Morning Juice: Gavin Floyd leaves Twins dazed and confused

David Brown
May 7, 2008
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This and every weekday a.m., let's rise and shine together with the most recent and decent major league happenings. Today's Major League Roll Call — one Juice to rule them all — starts at 35th St. and Shields Ave. on the South Side of Chicago, where the White Sox returned home from a road trip with six losses, two naked blow-up dolls, another Ozzie rant and a lot of doubt as to their ability to outscore anyone anymore. Luckily, that's where Gavin Floyd, possible cousin of legendary Lee High hurler Randall "Pink" Floyd, came in ...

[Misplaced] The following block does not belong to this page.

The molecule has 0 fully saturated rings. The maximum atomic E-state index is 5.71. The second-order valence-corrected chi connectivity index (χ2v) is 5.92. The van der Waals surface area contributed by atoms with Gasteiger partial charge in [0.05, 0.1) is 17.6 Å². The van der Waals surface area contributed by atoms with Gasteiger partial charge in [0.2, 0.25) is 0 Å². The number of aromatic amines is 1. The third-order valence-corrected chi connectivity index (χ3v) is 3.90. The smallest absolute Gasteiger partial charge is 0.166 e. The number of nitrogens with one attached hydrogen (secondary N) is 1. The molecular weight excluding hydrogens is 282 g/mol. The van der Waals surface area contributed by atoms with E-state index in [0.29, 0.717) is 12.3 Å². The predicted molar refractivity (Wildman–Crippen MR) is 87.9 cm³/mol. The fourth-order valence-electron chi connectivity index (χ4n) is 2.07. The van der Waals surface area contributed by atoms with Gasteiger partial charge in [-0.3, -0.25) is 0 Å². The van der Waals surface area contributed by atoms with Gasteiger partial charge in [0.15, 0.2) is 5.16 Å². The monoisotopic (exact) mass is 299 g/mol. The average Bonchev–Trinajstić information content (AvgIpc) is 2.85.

AL Game of the Day: White Sox 7, Twins 1

Gavin McCloud 9 (8 1/3 anyway): If only outfielder Nick Swisher had arms that stretched 4 feet longer, he would have caught Joe Mauer's liner into the gap that turned into the only hit Floyd allowed all night. (Swisher also would walk on all fours.) Floyd, the 4th pick in the 2001 draft who never turned into the Phillies ace, has taken two no-hitters into the 8th inning and beyond this season. The other was broken up by Detroit's Edgar Renteria on April 12.

Philadelphia freedom: No longer burdened by whatever bothered him elsewhere (I think it was the Philly fans booing Santa Claus; Floyd must be descended from Elfin stock), Floyd's sweeping curveball and cutty von cutterson cutter has hitters shaking their heads and/or wildly swinging their bats. Floyd, by the way, once pitched a no-hitter in the minors and lost the game. And was booed by Philly fans, who did so by mail.

Mink Floyd: His numbers to the second: 3-1, 2.50 ERA, 39 2/3 IP, 20 H! The 19-18 K-BB ratio is, of course, kind of alarming. But if nobody's hitting you, nobody's hitting you. And nobody's hitting him.